Condos and apartments are both the same structurally; they are both small portions of a larger living complex. In the case of an apartment, a person pays rent and is bound to living in an apartment for a certain period of time by a written contract called a lease. The apartment is owned by another person who the apartment resident pays monthly rent to in exchange for being allowed to live there. Condos, on the other hand, are individually owned. The process of buying a condo is similar to buying a house in that the buyer will generally seek a mortgage loan from a bank.
The benefit of buying a condo rather than renting an apartment is that when a person buys a condo through a mortgage lender, their monthly mortgage payment can be locked in for the length of the loan. Apartment renters, however, do not have that luxury, and many find that rent increases at the termination of each lease term.
Because condos are individually owned units of a larger building or complex, the collective group of condo owners, referred to as the home owner’s association is the owner of the entire property. Homeowners associations generally charge condo residents a monthly fee, referred to as homeowner’s association dues, which go toward the maintenance of the entire unit. For major purchases or renovations to be approved, each condo owner will generally take a vote as to how their dues payments should be used. They can be used for repairs or for routine services like lawn maintenance, private security services, or trash collection.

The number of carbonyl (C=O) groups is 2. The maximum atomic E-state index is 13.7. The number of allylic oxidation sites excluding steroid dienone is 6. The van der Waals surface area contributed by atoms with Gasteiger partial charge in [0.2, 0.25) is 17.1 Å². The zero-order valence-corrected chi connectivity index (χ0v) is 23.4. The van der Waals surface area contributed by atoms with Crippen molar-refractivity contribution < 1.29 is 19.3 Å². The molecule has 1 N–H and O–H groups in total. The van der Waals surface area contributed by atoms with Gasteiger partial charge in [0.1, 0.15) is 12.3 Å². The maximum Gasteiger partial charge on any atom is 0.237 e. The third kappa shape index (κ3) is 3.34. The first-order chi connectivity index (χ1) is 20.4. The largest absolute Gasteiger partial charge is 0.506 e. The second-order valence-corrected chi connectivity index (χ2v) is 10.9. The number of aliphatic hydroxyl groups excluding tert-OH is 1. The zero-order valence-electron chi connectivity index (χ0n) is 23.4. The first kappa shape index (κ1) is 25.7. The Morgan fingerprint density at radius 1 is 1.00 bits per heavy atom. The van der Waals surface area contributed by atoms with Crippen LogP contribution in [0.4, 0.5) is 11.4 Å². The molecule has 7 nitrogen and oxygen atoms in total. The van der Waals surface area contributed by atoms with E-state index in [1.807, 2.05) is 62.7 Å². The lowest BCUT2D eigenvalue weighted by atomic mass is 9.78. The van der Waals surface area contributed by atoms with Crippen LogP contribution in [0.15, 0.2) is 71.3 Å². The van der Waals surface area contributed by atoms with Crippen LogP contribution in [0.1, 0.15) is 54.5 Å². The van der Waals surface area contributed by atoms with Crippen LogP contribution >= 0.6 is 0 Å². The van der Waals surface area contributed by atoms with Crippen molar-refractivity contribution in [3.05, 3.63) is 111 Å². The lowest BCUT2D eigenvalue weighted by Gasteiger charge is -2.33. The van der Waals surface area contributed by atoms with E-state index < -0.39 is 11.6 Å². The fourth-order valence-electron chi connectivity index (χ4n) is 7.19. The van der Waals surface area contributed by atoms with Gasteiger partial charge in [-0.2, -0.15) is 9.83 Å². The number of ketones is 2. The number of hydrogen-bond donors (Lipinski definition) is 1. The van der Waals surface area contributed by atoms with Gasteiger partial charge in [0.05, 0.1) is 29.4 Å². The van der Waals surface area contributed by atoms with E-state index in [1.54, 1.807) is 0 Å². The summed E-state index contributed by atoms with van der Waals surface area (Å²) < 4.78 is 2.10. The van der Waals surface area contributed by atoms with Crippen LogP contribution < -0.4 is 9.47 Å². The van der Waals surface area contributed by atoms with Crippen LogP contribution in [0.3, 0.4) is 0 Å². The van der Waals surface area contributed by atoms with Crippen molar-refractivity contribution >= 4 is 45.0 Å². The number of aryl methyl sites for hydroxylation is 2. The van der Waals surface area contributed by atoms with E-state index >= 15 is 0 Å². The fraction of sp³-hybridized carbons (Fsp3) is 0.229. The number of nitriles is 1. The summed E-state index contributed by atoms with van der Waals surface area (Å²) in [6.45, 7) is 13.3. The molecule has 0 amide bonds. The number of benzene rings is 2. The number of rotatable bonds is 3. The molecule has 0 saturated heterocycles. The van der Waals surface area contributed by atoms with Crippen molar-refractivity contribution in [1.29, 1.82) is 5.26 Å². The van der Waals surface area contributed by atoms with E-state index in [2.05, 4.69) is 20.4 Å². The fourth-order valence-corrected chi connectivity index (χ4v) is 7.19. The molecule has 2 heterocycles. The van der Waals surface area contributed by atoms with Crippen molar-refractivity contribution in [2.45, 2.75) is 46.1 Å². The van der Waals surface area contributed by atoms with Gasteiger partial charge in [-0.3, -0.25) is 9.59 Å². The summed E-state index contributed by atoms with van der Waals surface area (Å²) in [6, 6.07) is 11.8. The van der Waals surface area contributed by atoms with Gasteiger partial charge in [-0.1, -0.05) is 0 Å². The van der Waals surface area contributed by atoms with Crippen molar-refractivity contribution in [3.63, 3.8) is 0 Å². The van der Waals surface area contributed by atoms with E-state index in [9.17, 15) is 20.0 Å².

Many people looking for a place to live for the long term may find that condos are more economical because mortgage payments are locked in, and home owner’s association dues can’t be increased without a collective vote. On the other hand, people who move a lot or are unsure of where they want to settle down may benefit from an apartment.
When a condo buyer has to move the burden of finding a buyer and closing the deal may take more time than is convenient for the owner. Many apartment owners who have to move can request to be released from their lease and incur a much smaller debt than a condo owner who has to continue to make mortgage payments until a new owner is found. In most cases, an apartment owner can buy themselves out of a lease if their apartment management agrees to such an arrangement.
For those who don’t move often and who know that they want to settle down right where they are, a condo is a great investment. Condos, like all other real estates, are great investments because of the increased chance that the property will rise in value. A person may be able to not only lock in their monthly mortgage payments but also turn a considerable profit from selling their condo at just the right time. Bother condo buying, and selling processes is easier with assistance from experts like Condo Wizard, so there isn’t much hassle in getting and transferring ownership.
All in all, it’s really a personal choice whether to live in a condo or an apartment. While condos can save and even make money, apartments offer the convenience of being easily left should the need arise.